A: It's played a very small part and not a very significant role. By the time the players get to the academy they are a talented lot. It's not that we pick guys from the streets and puff them up and smoothen them over to make Test players. The real nursery of Australian cricket is the Sheffield Shield. There is intense competition, we only play each other twice in the entire season. Ten matches. It is really tough cricket, very hard cricket, unlike county cricket, where you're playing every day for example. The wickets vary enormously, we have very hard, fast wickets in Perth, seaming ones at Melbourne and Brisbane. Sydney turns a bit sometimes. So we have a diverse range of grounds on which to cultivate your skills on.

Q: Your views on the current Australian team in India?

A: Glenn McGrath stands shoulder to shoulder with Dennis Lillee as probably the greatest fast bowler Australia has produced. We have a swing bowler in Damien Fleming, a dynamic bowler in Jason Gillespie who bowls quite fast. We have two world class spinners, Colin Miller has been a revelation in his twilight years so to speak. I think he has a good five years to go. Michael Slater is special. Matthew Hayden has shown what a tremendous future he has in the game. Adam Gilchrist is the best Number seven batsmen in the history of the game. Any side with the Waugh brothers has a distinct advantage. Justin Langer is a fighter, that tenacious tough man who bats a number three, and who holds things together. Ponting is dynamic with the bat, he is dynamic in the field. Our fielding is the best in the world, we don't miss many chances. Mark Waugh is the best slip fielder in the world. The pressure is continuously on the opposition.

Q: Your views on the Indian team facing up to Steve Waugh's Invincibles.

A: They are a very talented side. I saw Laxman score 167 out of the 250 scored in the last series in Australia. Australia are yet to see the best of Rahul Dravid and of captain Sourav Ganguly but their records are fantastic. Both of them average 50 plus at Test match level. Tendulkar is a very gifted player and a special player. I wish them all luck for the future but I hope they don't enjoy too much success against Australia in this series because this is a very special time for us.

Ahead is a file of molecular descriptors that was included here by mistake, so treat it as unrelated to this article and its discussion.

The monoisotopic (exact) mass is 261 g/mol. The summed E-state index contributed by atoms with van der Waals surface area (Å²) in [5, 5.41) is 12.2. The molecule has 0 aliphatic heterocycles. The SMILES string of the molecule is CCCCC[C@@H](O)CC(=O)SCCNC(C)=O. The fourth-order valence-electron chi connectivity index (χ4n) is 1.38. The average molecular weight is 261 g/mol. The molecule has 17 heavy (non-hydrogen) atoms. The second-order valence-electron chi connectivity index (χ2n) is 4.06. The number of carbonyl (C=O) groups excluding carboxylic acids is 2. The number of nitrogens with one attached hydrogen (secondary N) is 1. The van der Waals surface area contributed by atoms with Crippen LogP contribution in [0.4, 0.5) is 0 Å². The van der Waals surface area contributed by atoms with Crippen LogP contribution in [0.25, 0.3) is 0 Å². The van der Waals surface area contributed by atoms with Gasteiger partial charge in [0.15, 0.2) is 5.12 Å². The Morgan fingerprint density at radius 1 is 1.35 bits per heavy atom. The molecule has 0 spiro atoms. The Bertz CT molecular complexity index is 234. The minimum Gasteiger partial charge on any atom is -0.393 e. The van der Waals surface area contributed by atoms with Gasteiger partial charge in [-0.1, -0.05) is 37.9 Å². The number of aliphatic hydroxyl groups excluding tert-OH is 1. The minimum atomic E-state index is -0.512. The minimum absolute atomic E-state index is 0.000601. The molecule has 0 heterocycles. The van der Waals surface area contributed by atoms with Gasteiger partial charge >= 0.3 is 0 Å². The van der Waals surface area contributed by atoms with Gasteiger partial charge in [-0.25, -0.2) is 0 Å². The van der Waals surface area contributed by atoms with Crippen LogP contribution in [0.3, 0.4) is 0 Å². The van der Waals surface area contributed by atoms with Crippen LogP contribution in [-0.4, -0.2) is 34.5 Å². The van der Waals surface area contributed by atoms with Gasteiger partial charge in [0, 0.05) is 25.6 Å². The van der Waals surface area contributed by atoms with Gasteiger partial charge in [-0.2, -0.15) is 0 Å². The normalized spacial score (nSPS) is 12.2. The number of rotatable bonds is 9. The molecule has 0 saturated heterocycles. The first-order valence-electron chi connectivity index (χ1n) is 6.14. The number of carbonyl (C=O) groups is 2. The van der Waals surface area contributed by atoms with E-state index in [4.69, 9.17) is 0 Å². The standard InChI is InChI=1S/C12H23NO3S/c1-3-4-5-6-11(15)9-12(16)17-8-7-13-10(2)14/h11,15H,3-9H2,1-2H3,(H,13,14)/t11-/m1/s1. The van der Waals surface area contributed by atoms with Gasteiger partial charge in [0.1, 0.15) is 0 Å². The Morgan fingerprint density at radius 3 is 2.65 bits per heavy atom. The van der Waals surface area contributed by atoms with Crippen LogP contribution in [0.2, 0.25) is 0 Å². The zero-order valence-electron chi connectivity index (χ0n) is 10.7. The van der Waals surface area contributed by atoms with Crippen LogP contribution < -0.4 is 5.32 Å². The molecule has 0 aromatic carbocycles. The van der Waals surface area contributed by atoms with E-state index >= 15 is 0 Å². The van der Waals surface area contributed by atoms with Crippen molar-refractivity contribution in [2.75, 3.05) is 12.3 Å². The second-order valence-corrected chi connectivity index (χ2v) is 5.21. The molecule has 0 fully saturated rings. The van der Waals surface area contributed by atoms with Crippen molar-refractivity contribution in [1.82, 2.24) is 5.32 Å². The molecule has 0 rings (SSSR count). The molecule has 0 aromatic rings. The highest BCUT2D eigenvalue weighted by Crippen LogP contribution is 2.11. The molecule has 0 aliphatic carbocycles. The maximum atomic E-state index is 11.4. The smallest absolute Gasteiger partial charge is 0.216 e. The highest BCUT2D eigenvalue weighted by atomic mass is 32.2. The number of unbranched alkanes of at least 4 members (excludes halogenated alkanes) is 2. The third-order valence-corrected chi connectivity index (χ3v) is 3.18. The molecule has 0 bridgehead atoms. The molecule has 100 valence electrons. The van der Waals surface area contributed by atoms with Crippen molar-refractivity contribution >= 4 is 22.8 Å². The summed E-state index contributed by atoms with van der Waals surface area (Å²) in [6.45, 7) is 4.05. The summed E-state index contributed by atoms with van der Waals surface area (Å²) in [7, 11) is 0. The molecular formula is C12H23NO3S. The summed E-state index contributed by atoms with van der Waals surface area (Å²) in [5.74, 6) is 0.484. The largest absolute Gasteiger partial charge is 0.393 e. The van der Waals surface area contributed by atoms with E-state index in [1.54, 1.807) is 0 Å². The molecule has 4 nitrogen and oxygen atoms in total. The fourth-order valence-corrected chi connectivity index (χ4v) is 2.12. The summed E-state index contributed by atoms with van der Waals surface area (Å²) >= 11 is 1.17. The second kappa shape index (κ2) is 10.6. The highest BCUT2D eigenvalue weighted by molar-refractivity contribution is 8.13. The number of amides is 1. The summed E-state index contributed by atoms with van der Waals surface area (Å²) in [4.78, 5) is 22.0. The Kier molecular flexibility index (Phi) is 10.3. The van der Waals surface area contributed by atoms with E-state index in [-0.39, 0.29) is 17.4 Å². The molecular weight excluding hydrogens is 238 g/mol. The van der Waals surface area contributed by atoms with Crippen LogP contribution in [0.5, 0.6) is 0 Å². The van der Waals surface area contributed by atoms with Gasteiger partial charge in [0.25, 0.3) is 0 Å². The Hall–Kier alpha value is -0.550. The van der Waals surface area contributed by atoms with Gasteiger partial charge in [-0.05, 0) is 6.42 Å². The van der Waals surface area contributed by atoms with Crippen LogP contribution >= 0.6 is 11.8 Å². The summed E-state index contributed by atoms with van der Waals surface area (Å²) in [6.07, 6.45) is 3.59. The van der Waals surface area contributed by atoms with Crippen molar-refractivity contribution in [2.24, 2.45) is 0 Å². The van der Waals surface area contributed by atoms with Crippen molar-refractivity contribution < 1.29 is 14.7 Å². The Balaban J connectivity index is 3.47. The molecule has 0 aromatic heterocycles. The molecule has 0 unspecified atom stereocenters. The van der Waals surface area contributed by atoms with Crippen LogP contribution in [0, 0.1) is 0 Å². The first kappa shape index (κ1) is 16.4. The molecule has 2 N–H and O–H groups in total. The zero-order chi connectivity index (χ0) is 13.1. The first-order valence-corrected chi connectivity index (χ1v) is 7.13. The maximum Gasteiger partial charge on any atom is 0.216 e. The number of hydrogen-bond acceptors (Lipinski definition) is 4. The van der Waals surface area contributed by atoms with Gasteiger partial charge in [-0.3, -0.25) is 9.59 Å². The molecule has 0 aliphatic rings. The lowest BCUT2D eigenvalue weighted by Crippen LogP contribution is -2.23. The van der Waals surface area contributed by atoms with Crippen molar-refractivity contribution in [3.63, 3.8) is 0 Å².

Q: Can you tell us which was the best moment of your cricket career?

A: Without doubt the Tied Test, I would say. I had the whole country on my shoulders. Second, I would have to say is a toss up between my first Test hundred, when I hit a six and my wife was there to share that moment with me and the Test match win in Sri Lanka. It was the greatest first innings deficit that Australia overcame to win the Test match and that was the only time I was ever named Man of the Match, so that is very special to me as well.

Q: You helped Shane Warne early in his career. What did you forsee in him?

A: Yeah I saw him in a game I scored a hundred and I did say that this guy would go on to play for Australia and pick up more than 200 Test wickets. He had a bad time in India and then later toured Sri Lanka. Both India and Sri Lanka had very good batsmen who played the spinners very well. I think in the first innings Warne was hit for something like 120 runs without much success. Later I tried to convince Border to give him a bowl but he did not agree. Then we went out and had a talk and I saw Border toss the ball to Warne the next day. I was glad when Warne took three wickets and we won the game. I was happy that I gave him the confidence to come back well.

Q: You have always had a good sense of prediction. Can you predict the outcome of this series?

A: Well, it will be 2-0 in favour of Australia and the One dayers would be 4-1 in favour of Australia. I also think Colin Miller will play the second Test and the Indian batsmen will find him very hard to get away.

© CricInfo